The Bible

Bible Usage:


  • Included in Eastons: Yes
  • Included in Hitchcocks: No
  • Included in Naves: Yes
  • Included in Smiths: Yes
  • Included in Websters: Yes
  • Included in Strongs: Yes
  • Included in Thayers: No
  • Included in BDB: Yes

Strongs Concordance:

Easton's Bible Dictionary

1. Heb. ohel (Genesis 9:21, 27). This word is used also of a dwelling or habitation (1 Kings 8:66; Isaiah 16:5; Jeremiah 4:20), and of the temple (Ezekiel 41:1). When used of the tabernacle, as in 1 Kings 1:39, it denotes the covering of goat's hair which was placed over the mishcan.

2. Heb. mishcan (Song of Solomon 1:8), used also of a dwelling (Job 18:21; Psalms 87:2), the grave (Isaiah 22:16; comp. 14:18), the temple (Psalms 46:4; 84:2; 132:5), and of the tabernacle (Exodus 25:9; 26:1; 40:9; Numbers 1:50, 53; 10:11). When distinguished from 'ohel, it denotes the twelve interior curtains which lay upon the framework of the tabernacle (q.v.).

3. Heb. kubbah (Numbers 25:8), a dome-like tent devoted to the impure worship of Baal-peor.

4. Heb. succah (2 Samuel 11:11), a tent or booth made of green boughs or branches (see Genesis 33:17; Leviticus 23:34, 42; Psalms 18:11; Jonah 4:5; Isaiah 4:6; Nehemiah 8:15-17, where the word is variously rendered).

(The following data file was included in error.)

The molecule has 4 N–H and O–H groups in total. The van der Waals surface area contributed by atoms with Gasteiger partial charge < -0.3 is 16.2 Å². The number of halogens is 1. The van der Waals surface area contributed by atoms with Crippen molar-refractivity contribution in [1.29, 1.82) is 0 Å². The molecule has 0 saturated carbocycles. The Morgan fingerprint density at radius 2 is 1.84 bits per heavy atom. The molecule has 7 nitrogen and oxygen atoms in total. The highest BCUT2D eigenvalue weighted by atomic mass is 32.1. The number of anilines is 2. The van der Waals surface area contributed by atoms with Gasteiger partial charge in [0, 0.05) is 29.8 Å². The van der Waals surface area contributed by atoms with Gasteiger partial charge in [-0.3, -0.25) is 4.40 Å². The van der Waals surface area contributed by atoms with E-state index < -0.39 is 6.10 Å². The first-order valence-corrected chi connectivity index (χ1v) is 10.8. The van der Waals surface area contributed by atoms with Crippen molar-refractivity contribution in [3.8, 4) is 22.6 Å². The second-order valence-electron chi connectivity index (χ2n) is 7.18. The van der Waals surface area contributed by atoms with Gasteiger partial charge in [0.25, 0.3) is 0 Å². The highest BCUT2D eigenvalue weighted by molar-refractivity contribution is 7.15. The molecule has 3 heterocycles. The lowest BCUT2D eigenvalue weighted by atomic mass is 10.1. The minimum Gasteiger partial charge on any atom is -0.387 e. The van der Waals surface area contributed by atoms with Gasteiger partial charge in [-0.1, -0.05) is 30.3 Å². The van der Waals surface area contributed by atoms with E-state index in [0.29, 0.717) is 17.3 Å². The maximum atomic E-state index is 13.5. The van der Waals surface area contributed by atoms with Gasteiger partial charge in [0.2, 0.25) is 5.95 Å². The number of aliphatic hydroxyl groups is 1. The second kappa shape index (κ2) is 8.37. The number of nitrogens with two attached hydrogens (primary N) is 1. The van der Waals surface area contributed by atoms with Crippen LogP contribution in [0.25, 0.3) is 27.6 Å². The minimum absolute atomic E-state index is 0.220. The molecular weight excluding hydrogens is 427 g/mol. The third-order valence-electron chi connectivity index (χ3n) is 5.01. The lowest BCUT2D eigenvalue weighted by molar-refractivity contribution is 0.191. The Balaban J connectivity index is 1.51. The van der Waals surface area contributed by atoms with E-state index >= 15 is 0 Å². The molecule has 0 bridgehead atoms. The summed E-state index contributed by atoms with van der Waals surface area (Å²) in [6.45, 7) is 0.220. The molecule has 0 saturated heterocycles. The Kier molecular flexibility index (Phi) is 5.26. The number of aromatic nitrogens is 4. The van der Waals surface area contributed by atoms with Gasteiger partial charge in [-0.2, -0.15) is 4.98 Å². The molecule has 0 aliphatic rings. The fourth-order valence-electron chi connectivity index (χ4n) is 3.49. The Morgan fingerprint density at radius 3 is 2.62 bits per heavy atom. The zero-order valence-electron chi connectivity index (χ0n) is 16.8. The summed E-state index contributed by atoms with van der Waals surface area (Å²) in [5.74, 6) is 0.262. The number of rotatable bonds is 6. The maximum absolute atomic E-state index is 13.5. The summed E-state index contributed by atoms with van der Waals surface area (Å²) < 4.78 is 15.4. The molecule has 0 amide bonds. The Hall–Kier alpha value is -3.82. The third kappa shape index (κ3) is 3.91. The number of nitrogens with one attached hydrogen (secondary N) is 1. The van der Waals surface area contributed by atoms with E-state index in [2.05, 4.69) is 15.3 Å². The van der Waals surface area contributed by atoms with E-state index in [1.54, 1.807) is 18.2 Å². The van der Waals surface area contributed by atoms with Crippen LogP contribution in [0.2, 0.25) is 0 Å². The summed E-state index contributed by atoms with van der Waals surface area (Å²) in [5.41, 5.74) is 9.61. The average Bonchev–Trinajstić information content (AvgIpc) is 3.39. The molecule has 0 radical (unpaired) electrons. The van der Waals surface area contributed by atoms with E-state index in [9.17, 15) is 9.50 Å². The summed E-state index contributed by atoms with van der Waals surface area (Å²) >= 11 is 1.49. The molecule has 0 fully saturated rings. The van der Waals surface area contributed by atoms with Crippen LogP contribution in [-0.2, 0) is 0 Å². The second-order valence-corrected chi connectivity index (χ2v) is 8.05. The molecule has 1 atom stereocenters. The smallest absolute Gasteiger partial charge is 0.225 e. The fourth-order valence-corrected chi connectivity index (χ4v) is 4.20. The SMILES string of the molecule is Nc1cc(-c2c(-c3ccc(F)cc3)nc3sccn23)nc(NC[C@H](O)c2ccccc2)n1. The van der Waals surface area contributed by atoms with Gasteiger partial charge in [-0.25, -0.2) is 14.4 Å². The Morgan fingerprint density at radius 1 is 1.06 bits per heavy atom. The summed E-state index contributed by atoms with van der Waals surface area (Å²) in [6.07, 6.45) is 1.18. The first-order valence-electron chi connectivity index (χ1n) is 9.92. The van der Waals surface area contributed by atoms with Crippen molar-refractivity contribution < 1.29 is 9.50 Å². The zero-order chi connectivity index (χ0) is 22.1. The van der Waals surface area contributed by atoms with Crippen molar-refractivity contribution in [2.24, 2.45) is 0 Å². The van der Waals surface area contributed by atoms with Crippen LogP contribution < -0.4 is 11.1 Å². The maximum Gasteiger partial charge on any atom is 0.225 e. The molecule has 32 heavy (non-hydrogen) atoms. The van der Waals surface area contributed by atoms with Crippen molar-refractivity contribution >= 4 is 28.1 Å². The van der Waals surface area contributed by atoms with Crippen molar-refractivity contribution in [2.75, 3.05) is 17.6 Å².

Jubal was "the father of such as dwell in tents" (Genesis 4:20). The patriarchs were "dwellers in tents" (Genesis 9:21, 27; 12:8; 13:12; 26:17); and during their wilderness wanderings all Israel dwelt in tents (Exodus 16:16; Deuteronomy 33:18; Joshua 7:24). Tents have always occupied a prominent place in Eastern life (1 Samuel 17:54; 2 Kings 7:7; Psalms 120:5; Song of Solomon 1:5). Paul the apostle's occupation was that of a tent-maker (Acts 18:3); i.e., perhaps a maker of tent cloth.

Naves Topical Index

Used for dwelling:

General references
Genesis 4:20

By Noah
Genesis 9:21

By Abraham
Genesis 12:8; Genesis 13:18; Genesis 18:1

By Lot
Genesis 13:5

By Moses
Exodus 18:7

By children of Israel
Numbers 24:5-6; 2 Samuel 20:1; 1 Kings 12:16

By the Midianites
Judges 6:5

By Cushites
Habakkuk 3:7

By Arabians
Isaiah 13:20

By shepherds
Isaiah 38:12; Jeremiah 6:3

Women had tents apart from men
Genesis 24:67; Genesis 31:33

Used for cattle
2 Chronicles 14:15

Manufacture of
Acts 18:3

Used as a place of worship

Smith's Bible Dictionary